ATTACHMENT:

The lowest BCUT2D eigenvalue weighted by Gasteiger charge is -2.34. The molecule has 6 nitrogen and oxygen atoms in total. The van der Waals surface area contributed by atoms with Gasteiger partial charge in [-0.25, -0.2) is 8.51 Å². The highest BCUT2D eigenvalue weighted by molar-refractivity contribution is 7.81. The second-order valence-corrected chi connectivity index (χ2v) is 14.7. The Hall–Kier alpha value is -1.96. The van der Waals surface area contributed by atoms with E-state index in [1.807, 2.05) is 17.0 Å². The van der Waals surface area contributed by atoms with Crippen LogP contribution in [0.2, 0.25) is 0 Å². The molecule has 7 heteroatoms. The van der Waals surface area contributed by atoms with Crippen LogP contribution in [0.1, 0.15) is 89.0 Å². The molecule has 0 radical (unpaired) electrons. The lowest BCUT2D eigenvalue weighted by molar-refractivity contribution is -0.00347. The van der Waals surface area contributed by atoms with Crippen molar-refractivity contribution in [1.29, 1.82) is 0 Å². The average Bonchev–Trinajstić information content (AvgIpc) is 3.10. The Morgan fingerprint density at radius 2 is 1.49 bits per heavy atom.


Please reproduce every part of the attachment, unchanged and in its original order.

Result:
The lowest BCUT2D eigenvalue weighted by Gasteiger charge is -2.34. The molecule has 6 nitrogen and oxygen atoms in total. The van der Waals surface area contributed by atoms with Gasteiger partial charge in [-0.25, -0.2) is 8.51 Å². The highest BCUT2D eigenvalue weighted by molar-refractivity contribution is 7.81. The second-order valence-corrected chi connectivity index (χ2v) is 14.7. The Hall–Kier alpha value is -1.96. The van der Waals surface area contributed by atoms with E-state index in [1.807, 2.05) is 17.0 Å². The van der Waals surface area contributed by atoms with Crippen LogP contribution in [0.2, 0.25) is 0 Å². The molecule has 7 heteroatoms. The van der Waals surface area contributed by atoms with Crippen LogP contribution in [0.1, 0.15) is 89.0 Å². The molecule has 0 radical (unpaired) electrons. The lowest BCUT2D eigenvalue weighted by molar-refractivity contribution is -0.00347. The van der Waals surface area contributed by atoms with Crippen molar-refractivity contribution in [1.29, 1.82) is 0 Å². The average Bonchev–Trinajstić information content (AvgIpc) is 3.10. The Morgan fingerprint density at radius 2 is 1.49 bits per heavy atom.